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Adrian Smith + Gordon Gill selected for high-tech overhaul in South Bend, Indiana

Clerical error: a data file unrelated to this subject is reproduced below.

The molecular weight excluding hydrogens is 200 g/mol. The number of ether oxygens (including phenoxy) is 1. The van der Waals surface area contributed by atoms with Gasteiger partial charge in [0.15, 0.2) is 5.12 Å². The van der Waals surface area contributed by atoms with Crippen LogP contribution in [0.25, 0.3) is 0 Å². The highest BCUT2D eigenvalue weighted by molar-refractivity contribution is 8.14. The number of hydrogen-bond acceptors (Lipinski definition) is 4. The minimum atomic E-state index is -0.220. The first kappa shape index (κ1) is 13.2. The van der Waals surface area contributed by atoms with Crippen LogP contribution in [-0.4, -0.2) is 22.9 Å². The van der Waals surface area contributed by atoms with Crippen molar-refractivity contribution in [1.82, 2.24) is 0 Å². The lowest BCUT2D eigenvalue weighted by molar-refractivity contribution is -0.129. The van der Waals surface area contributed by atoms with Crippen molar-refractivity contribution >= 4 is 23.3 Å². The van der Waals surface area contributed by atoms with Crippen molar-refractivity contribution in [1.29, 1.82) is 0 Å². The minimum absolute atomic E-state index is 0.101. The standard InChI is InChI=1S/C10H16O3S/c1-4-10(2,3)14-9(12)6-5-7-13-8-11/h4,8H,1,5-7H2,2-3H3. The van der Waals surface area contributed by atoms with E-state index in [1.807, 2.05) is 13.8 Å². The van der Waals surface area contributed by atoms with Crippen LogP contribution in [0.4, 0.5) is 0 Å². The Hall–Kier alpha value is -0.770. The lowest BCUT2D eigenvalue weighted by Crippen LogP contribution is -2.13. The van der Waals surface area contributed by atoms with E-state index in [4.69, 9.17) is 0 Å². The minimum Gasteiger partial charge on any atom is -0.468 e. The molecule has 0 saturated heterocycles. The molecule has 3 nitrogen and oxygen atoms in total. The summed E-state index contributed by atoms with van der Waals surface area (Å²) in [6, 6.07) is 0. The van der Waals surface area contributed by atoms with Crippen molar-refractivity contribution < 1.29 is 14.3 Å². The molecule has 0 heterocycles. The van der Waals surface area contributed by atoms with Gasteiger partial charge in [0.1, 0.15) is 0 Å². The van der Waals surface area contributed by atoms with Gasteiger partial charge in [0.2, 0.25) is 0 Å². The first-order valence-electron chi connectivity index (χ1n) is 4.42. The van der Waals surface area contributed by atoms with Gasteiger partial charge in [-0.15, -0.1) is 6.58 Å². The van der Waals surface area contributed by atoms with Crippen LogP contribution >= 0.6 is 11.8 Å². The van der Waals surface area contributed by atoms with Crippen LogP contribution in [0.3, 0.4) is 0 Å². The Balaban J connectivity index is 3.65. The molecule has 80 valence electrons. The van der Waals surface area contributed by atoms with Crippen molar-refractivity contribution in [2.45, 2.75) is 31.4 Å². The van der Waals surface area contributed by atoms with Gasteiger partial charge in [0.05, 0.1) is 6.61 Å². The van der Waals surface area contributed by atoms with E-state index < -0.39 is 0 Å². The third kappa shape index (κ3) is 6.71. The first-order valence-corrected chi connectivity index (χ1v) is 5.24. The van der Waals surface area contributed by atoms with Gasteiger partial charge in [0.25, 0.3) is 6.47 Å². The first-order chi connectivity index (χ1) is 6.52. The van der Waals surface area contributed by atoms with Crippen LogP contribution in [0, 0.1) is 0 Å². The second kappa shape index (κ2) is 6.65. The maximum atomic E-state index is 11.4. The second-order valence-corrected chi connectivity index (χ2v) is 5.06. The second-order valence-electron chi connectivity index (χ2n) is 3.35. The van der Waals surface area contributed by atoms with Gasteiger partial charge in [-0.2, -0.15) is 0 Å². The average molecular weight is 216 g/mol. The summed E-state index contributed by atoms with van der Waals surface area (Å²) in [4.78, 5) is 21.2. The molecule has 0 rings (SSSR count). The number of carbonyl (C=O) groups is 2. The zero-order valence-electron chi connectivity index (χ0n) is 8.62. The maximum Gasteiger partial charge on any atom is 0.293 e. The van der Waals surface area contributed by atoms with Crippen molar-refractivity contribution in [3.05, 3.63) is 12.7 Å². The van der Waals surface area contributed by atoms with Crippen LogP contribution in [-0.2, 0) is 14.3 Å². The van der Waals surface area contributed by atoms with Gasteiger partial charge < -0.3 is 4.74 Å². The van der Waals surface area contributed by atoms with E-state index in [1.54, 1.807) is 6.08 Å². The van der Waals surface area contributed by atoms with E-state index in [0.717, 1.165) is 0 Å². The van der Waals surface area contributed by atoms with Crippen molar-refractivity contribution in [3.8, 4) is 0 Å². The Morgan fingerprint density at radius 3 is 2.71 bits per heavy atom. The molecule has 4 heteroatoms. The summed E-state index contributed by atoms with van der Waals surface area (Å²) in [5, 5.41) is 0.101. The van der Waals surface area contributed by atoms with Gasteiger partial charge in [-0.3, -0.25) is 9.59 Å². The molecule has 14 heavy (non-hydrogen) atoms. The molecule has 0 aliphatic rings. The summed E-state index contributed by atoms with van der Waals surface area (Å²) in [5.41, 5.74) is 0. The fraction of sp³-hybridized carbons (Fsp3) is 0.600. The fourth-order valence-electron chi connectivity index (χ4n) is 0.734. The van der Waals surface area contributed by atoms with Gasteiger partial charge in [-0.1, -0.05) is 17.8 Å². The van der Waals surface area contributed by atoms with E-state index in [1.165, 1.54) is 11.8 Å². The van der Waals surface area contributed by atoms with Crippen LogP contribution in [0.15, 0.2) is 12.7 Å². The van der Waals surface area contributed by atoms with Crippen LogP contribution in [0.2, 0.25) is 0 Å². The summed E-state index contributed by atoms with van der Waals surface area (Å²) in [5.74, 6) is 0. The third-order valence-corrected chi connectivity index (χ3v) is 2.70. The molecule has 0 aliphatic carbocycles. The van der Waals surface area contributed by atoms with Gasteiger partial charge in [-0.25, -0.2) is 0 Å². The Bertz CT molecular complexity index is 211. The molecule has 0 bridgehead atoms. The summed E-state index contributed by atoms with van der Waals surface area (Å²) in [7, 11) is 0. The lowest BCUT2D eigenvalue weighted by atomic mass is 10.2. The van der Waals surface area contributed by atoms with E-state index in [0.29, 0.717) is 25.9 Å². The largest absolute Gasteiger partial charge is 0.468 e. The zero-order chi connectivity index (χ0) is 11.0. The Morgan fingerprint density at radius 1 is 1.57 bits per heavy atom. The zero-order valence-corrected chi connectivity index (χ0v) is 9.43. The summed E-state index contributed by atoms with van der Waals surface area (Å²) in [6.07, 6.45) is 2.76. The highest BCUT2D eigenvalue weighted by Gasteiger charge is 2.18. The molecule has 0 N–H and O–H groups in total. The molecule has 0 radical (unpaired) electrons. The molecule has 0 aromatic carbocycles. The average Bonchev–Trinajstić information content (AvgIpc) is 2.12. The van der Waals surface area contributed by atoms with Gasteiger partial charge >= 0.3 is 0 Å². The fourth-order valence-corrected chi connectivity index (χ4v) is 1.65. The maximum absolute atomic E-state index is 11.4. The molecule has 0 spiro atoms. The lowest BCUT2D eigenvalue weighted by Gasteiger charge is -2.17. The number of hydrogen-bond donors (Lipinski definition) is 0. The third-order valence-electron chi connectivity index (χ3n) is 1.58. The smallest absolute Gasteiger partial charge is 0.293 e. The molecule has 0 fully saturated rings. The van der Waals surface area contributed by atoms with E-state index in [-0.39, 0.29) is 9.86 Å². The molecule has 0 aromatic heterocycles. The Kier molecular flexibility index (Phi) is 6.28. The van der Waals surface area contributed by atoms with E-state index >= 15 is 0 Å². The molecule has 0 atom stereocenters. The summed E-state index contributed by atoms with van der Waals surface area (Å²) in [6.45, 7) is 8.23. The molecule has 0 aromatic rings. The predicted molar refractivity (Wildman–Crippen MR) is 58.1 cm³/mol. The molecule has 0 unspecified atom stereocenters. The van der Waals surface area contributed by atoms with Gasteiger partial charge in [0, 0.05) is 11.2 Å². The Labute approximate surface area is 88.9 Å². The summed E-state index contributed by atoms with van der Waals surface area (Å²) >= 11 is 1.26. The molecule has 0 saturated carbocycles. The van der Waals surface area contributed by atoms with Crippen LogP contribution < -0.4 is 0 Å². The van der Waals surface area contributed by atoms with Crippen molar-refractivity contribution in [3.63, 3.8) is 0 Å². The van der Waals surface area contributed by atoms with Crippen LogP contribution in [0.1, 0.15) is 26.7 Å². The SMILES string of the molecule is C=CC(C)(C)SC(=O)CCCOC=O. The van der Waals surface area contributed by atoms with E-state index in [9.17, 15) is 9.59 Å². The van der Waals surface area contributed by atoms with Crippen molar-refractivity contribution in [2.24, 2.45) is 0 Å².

Union Station Technology Center (USTC) in South Bend, Indiana began its life as a train station. Now it's a data center and the state's second largest carrier hotel. As a piece of internet infrastructure, it's high tech. With the help of Adrian Smith + Gordon Gill Architecture, the building owners are aiming for a design to suit. The building is in South Bend's Studebaker Corridor, so named for the wagon company turned automobile titan. Before it closed in 1963, Studebaker was the fourth largest automobile manufacturer in the nation, employing as many as 23,000 people in South Bend. Union Station Technology Center is among the tech-oriented rehabs that local businesspeople like Nick Easley, director of strategic initiatives for USTC, and developer Kevin Smith are using to rebrand the area as South Bend’s Renaissance District. AS+GG was selected as the emerging district's master planner in 2012. On Sunday it was announced that the Chicago-based firm—known for energy-efficient, eye-grabbing projects around the world—would lead the redesign of USTC, as well as “a mixed-use campus consisting of more than one million square feet of Class A office, education, technology, research grade manufacturing, data center, and live-work spaces.” A press release promises to turn USTC into “a large scale, sustainably designed tech hub that promises to spur a second economic boom for South Bend and the surrounding region.” South Bend's boosters hope the cold climate—which cuts server cooling costs—and local knowledge base at University of Notre Dame will help it stand out among cities from coast to coast currently chasing tech jobs to replace manufacturing work.